How Nalgonda police are empowering girls, women to resolve cybercrimes on their own

The Nalgonda police, in collaboration with RedDot, has started training college girls on cyber security and ethical hacking.

By Nimisha S Pradeep  Published on  2 April 2022 10:43 AM GMT
How Nalgonda police are empowering girls, women to resolve cybercrimes on their own

Hyderabad: Madhulika, a fourth-year B.Tech student from Ipparthy village in Nalgonda district, sometimes receives random messages from unknown numbers on her mobile phone. She used to block these numbers immediately. But now she knows that she can file a complaint against the people sending these messages and that they are committing punishable offences under the law. Thanks to the cyber security training programme being organised by the Nalgonda police.

The Nalgonda police, in collaboration with RedDot, has started training college girls on cyber security and ethical hacking. RedDot is a global organisation that collaborates with college students, professors, and administrators on sexual violence prevention through research, workshops, lectures, and their Safecity app.




On 22 March, 47 students from five colleges in Nalgonda – Mahatma Gandhi University (MG University), Government Degree College for Women, Nagarjuna Government Degree College (NG Degree College), Neelagiri Degree and PG College, and Nalgonda Degree College – attended a workshop as part of the training programme at the Nalgonda police hall. During the programme, which ran for over five hours, they were briefed about cybercrimes, especially against women like sexual harassment, stalking, money laundering, and the legal provisions that the women had like how the law works and punishment for such crimes. They were also taught some ethical hacking techniques.

"They gave us a lot of examples of how women face harassment and blackmail online. Further, they told us about our rights guaranteed by the law and how to complain about such offences. We learned that we could file a complaint even without revealing our identity," said Madhulika, a student of MG University.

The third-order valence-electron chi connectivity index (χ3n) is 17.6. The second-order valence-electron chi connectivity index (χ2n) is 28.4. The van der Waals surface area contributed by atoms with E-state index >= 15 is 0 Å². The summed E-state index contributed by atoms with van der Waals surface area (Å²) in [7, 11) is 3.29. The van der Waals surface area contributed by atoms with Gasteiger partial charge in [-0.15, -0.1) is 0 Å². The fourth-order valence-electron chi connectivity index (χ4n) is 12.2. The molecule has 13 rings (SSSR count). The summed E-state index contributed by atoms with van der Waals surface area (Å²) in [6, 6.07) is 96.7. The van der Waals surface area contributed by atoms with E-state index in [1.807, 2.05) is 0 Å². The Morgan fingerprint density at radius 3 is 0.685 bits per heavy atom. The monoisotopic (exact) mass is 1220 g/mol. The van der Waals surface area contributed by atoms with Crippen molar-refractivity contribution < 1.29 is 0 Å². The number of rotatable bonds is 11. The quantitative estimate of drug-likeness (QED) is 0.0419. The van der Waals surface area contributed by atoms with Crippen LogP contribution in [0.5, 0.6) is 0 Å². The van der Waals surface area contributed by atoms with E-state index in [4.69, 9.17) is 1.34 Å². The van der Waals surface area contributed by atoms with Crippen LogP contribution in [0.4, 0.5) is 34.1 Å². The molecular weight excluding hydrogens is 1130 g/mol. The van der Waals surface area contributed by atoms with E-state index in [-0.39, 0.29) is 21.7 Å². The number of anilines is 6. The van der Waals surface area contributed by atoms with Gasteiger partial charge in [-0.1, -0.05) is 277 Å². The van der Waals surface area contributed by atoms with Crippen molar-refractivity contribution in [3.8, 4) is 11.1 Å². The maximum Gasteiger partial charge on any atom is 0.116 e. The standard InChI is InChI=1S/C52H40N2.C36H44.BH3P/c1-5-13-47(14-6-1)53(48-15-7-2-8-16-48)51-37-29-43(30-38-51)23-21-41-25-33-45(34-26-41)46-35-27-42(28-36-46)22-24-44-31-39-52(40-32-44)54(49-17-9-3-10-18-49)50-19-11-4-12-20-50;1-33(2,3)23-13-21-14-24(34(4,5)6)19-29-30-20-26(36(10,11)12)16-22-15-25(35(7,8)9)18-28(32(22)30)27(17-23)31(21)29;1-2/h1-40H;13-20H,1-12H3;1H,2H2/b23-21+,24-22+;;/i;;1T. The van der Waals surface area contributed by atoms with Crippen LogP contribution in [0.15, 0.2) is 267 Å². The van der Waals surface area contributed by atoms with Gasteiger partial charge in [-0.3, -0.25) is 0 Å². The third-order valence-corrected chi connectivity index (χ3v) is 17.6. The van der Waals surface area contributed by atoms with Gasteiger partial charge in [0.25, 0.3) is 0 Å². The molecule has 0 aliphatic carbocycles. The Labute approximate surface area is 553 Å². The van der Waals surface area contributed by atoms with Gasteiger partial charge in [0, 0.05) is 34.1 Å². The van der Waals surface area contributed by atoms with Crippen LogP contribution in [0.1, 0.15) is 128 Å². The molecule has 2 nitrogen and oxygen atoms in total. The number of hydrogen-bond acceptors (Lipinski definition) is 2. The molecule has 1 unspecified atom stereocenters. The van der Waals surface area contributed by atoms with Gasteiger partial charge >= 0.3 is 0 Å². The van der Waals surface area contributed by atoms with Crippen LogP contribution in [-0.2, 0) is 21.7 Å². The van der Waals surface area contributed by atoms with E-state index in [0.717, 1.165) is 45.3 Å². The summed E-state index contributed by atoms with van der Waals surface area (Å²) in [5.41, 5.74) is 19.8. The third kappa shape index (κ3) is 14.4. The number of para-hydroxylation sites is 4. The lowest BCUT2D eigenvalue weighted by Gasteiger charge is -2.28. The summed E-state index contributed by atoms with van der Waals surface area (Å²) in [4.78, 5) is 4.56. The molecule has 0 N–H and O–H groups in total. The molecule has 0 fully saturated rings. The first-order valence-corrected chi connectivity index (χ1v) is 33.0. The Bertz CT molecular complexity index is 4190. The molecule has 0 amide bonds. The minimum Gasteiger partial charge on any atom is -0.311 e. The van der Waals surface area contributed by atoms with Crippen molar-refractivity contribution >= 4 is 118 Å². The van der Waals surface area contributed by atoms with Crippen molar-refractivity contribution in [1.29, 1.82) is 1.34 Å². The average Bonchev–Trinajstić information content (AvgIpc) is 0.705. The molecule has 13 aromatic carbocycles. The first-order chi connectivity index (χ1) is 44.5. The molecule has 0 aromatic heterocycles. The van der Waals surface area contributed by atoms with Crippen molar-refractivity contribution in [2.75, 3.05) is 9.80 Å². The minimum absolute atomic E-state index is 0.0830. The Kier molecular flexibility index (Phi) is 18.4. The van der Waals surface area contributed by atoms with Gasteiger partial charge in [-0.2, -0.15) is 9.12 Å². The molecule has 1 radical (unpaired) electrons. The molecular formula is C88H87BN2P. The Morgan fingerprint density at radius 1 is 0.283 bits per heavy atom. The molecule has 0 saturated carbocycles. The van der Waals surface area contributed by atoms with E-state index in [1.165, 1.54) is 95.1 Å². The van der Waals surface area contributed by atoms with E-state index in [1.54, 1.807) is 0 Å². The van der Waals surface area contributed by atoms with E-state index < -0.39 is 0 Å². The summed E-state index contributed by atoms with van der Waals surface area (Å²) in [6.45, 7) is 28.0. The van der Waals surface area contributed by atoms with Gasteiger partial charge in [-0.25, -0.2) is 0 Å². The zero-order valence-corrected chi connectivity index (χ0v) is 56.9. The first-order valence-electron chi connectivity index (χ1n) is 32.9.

Rajashekhar, a Nalgonda inspector, said the idea of starting something like this was to empower women to resolve such issues without going to the police station. "Women are neither required to come to the police station nor file an FIR. Instead, they can visit the cybercrime portal and submit the details there," he said. He also said that even if they are unable to access these portals, the girls or the women can reach out to SHE Teams and they will begin working on the case immediately, no matter how minor it is and even if an FIR is not filed.

In the next leg of the one-month-long training programme, each of these 47 students was required to teach whatever they had learned in the programme to 15 other women or girls in their colleges or villages. Madhulika proudly says that she was able to share all this information with her friends in her college who face similar issues on Facebook, Instagram, and Snapchat.




There are around 1,000 villages in the Nalgonda district and the Nalgonda police aim to take this information to the women in all these villages once they complete training the first batch and evaluate their outcomes.

Adding that the training was very helpful, Madhulika said such training is very essential. "Every girl needs to know about this because only if we know our rights, will we be able to fight for them," she added.

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